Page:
The Facebook’s Huawei Data Deal

Facebook Inc. is under fire this week for yet another instance in which the personal data of users was shared outside of the social network in ways that most users were not aware. At issue are partnerships with more than 60 device-makers who had permission to make Facebook-branded apps. One of those phone-makers was Huawei Technologies Co., which the U.S. has warned could be a security risk, given its close ties to the Chinese government. Facebook says data never ended up on Huawei’s servers, and that it regularly checked to make sure. Huawei says the same. Still, Facebook has lost trust with lawmakers, who are calling for tighter scrutiny of the company’s data practices and may demand further testimony on the issue.

  1. What are these device partnerships?

Years ago, to get the Facebook experience onto phones, tablets and other devices that didn’t have app stores, the company let device-makers from Apple Inc. to Huawei build Facebook apps and tools on its behalf. That required special contracts so the hardware-makers could take control over the projects, which would later be approved by Facebook. Facebook says this was a common practice by tech companies at the time. The contracts persisted because a lot of these older devices are still in use around the world, though Facebook is working to end them.

  1. Why are these deals a privacy concern?

As people use the Facebook app, it processes a lot of very personal information — users’ friends, religious leanings, private messages and more. People gave Facebook permission to see that information. But they may not have realised the device-makers could have also had access. In some of the deals, Facebook did allow data to be stored on the other company’s servers. That may not have bothered the person who bought the device from the manufacturer. But once that person downloaded Facebook, he or she started to inadvertently share information on their Facebook friends, and their friends of friends, none of whom had any idea what was happening.

  1. Why do lawmakers care more about the Huawei deal?

The U.S. considers Huawei a security risk. Congress has barred the Pentagon from buying Huawei’s gear, along with ZTE Corp., citing the companies’ connections to the Chinese government and the potential for intellectual-property theft and spying. “The Facebook case came at a very sensitive time when China and the U.S. are in a looming trade war and Huawei and ZTE are challenged in the U.S. due to national security concerns,” said Jia Mo, an analyst with tech consultancy Canalys. “The question is if the user information was only in the hardware rather than been uploaded to servers. Huawei can’t easily explore the data if it’s only on the smartphones.”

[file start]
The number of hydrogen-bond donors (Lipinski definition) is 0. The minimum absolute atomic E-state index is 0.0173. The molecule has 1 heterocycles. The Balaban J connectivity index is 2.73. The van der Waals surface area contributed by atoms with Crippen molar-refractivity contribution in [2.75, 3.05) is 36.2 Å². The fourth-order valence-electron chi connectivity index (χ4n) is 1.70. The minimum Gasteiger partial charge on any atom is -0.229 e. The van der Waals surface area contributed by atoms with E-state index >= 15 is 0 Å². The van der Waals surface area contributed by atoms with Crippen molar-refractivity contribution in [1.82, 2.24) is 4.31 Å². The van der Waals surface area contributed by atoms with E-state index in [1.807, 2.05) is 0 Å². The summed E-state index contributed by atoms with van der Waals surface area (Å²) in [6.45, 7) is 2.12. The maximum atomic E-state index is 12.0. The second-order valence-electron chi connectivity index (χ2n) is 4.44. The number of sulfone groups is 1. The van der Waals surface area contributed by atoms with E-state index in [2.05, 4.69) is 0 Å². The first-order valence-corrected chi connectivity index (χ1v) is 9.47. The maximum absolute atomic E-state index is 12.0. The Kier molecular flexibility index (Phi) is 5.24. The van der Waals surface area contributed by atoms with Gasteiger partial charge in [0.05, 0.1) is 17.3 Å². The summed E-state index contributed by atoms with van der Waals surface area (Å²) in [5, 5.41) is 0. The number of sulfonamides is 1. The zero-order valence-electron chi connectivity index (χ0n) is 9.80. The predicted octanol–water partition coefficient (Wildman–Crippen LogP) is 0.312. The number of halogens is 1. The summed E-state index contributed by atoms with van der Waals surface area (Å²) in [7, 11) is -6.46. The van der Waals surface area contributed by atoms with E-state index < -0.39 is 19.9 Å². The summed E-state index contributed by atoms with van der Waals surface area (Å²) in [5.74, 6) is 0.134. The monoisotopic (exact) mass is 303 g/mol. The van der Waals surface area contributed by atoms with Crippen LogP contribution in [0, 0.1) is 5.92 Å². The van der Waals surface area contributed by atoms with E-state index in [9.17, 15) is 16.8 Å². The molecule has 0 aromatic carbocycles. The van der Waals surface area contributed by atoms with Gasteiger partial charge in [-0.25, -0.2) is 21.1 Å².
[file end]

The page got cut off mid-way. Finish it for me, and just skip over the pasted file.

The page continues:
4. So why would Facebook do such a deal?

Because if Facebook isn’t on Huawei phones, it’s not reaching the users of those phones. “Huawei is the third largest mobile manufacturer globally, and its devices are used by people all around the world, including in the United States,’ Facebook said in a statement this week. “Facebook, along with many other U.S. tech companies, have worked with them and other Chinese manufacturers to integrate their services onto these phones.”

  5. Why didn’t we hear about all this until now?

Huawei announced its deal with Facebook in 2011. And Facebook touted Huawei as a partner in 2012. But data leakage is a much bigger concern now than back then. Lawmakers don’t trust Facebook — or any other big tech companies — on privacy. The U.S. is also wary of China. And Facebook is more powerful than ever, with more than 2 billion users around the world. Many people have only recently come to understand, to some extent, the vast amount of data the company collects on them and how that information is turned into profit.

  1. How are this like other Facebook scandals?

Earlier this year, we learned about a professor who made a personality quiz on Facebook. He was able to gather information on all of the people who took the quiz — and their unsuspecting friends. Once the data was stored on his server, he then passed it on to Cambridge Analytica, the political advertising consultancy that helped Donald Trump win the U.S. presidency. As many as 87 million people may have had their data exploited. In that case, it was easy to see the consequences of a third party having had access to Facebook’s user data. In the case of the device makers, it’s not so clear. Either way, users weren’t explicitly aware of these relationships.

  1. What is Facebook going to do about it?

After Cambridge Analytica, Facebook undertook a broad review of the potential holes in its policy for handling people’s private data. It flagged its partnerships as one of the potential problems and publicly disclosed in April that it was winding down the relationships with device makers. But the disclosure was vague, laced with jargon and buried in a blog post, so nobody noticed. This week, Facebook said the Huawei data relationship would end in a couple of days.

  1. What about the scrutiny from lawmakers?

The leaders of the House and Senate commerce panels on Wednesday chastised Chief Executive Officer Mark Zuckerberg for keeping silent about the partnerships when asked at hearings in April about third parties that might be receiving users’ data from the company. Facebook also has missed a deadline to respond to follow-up questions from the Senate Commerce, Science and Transportation Committee, even after receiving an extension, Chairman John Thune said. Facebook said it plans to respond to questions from the Senate by the end of the week. “We are working right now to provide substantive answers to the over 2,000 questions we received coming out of the April hearings,” according to the statement.

Credit: Sarah Frier for Bloomberg, 7 June 2018.